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Wine About It: Pinot gris lives up to name as gray, dull, pond water-looking wine

By Susana Alcantar

May 30, 2018 12:15 a.m.

Life is filled with moments shared over a glass of wine, whether fueling a gossip session with friends, or destressing after a long day of school. But what are the best options for the average broke college student who can’t afford a $50 bottle of wine? Each week, columnist Susana Alcantar will discuss different wine options for under $15, where to get them in Westwood and which are worth your money.

Pinot grigio is one wine with two names.

Often called pinot gris, the variety is a popular white wine whose grape originated in France. However, Italy has since taken over as the country that cultivates the most pinot grigio grapes.

I’ve always been curious to try pinot grigio. Every time I go shopping for wine, an endless number of options loom on the shelves of my local grocery stores. My friends from back home were visiting for the weekend, and since they had never tried pinot grigio either, I found myself in the perfect situation to try this white wine variety.

The first wine I purchased was Contadino Pinot Grigio from Trader Joe’s for $5.99. As I poured everyone a glass, I noticed the wine seemed bubbly, which instantly piqued my interest. It had a slight yellow coloring, but it was more of a neutral transparent than anything.

I started to smell the wine and I couldn’t really pick up on any distinct flavors. Since I was sick, I almost attributed the lack of scent to my clogged nose, but my friends couldn’t detect any specific flavors either.

It was slightly bitter and not as refreshing as I anticipated. It could’ve comprised a solid dry wine, but neither my friends nor I could get over its bitterness. We agreed a bottle of champagne would’ve been better.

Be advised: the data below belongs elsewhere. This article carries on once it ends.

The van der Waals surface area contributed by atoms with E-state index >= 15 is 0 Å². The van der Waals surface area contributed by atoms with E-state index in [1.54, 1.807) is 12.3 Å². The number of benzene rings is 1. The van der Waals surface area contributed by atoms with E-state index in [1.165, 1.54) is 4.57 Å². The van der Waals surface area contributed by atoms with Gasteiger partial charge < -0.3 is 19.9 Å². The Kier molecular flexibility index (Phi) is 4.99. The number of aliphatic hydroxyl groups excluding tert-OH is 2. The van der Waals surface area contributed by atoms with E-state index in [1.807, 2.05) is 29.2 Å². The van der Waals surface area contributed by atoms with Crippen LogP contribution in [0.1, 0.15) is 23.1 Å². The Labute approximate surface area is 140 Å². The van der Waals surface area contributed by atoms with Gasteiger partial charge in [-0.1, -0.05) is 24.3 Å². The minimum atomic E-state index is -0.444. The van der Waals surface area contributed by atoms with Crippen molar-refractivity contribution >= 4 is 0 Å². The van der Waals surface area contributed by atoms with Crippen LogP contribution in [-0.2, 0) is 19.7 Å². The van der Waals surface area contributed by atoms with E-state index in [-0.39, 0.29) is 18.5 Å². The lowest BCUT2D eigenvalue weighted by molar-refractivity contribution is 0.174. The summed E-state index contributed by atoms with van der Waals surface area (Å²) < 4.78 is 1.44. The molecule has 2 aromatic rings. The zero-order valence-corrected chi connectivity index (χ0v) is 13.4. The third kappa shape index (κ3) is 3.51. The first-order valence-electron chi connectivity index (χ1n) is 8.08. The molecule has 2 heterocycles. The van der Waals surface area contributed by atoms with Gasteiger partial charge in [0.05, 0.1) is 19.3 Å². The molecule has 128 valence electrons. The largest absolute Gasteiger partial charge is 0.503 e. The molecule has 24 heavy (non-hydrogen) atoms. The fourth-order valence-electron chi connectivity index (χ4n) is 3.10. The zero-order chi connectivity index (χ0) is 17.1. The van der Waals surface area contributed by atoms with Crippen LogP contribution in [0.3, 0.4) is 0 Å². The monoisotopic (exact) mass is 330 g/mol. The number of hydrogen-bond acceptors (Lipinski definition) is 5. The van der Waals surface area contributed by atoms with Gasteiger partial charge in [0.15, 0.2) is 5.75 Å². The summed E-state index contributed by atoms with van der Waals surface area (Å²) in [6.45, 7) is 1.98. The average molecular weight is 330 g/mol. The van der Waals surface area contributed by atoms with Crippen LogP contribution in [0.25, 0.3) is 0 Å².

We opened the second bottle of wine, Pinetti Notte Pinot Grigio from Ralphs for $4.99, hoping it would taste better than the first. It was very similar in color to the Contadino, although it had more of a light green tint that reminded me of pond water. Unlike the Contadino, I was able to smell subtle fruit flavors such as peach and melon; however, I could only taste the former.

The wine lacked flavor and was a bit too acidic, resulting in an uncomfortable feeling that lingered in my throat. However, overall, I enjoyed it because of its crisp and dry flavor profile. My friends and I managed to finish almost the entire bottle before we moved on to the next option: Bella Sera Pinot Grigio.

I bought the Bella Sera at Ralphs for $6.99. It was similar in color to the previous two, but definitely the most saturated yellow of the day’s tasting. Unlike wines I’ve encountered over the quarter, all three options were almost identical in color.

The Bella Sera’s scent was also the most potent out of the three – I could tell as soon as I popped open the bottle and got a whiff of fresh apples. Matching its smell, the taste featured a mixture of apple and citrus flavors. However, it was a bit too acidic, bitter and dry for my liking.

My friends and I all agreed the Pinetti Notte was the slightly better option out of the three and the only one I drank a second glass of. However, I have to say I’m a bit disappointed that I didn’t fall in love with any of the three varieties. Maybe I didn’t purchase the best options, but my friends and I agreed that none of us are pinot grigio fans – at least for now.

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Susana Alcantar
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